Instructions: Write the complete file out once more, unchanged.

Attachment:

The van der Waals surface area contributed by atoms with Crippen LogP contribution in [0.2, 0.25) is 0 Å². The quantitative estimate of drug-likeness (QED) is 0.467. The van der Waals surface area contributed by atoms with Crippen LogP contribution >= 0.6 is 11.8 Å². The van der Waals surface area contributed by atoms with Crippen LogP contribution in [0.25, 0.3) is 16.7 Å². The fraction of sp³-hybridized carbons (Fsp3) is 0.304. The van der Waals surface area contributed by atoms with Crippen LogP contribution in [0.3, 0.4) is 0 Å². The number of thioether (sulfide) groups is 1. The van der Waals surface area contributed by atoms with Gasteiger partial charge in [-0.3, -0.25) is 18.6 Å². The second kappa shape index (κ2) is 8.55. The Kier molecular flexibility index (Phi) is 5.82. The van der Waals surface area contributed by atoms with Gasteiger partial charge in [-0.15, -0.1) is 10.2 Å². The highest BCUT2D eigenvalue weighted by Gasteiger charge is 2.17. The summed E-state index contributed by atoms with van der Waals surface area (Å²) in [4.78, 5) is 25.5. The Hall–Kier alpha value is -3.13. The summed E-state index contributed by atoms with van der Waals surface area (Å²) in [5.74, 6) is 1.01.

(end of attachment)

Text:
The van der Waals surface area contributed by atoms with Crippen LogP contribution in [0.2, 0.25) is 0 Å². The quantitative estimate of drug-likeness (QED) is 0.467. The van der Waals surface area contributed by atoms with Crippen LogP contribution >= 0.6 is 11.8 Å². The van der Waals surface area contributed by atoms with Crippen LogP contribution in [0.25, 0.3) is 16.7 Å². The fraction of sp³-hybridized carbons (Fsp3) is 0.304. The van der Waals surface area contributed by atoms with Crippen LogP contribution in [0.3, 0.4) is 0 Å². The number of thioether (sulfide) groups is 1. The van der Waals surface area contributed by atoms with Gasteiger partial charge in [-0.3, -0.25) is 18.6 Å². The second kappa shape index (κ2) is 8.55. The Kier molecular flexibility index (Phi) is 5.82. The van der Waals surface area contributed by atoms with Gasteiger partial charge in [-0.15, -0.1) is 10.2 Å². The highest BCUT2D eigenvalue weighted by Gasteiger charge is 2.17. The summed E-state index contributed by atoms with van der Waals surface area (Å²) in [4.78, 5) is 25.5. The Hall–Kier alpha value is -3.13. The summed E-state index contributed by atoms with van der Waals surface area (Å²) in [5.74, 6) is 1.01.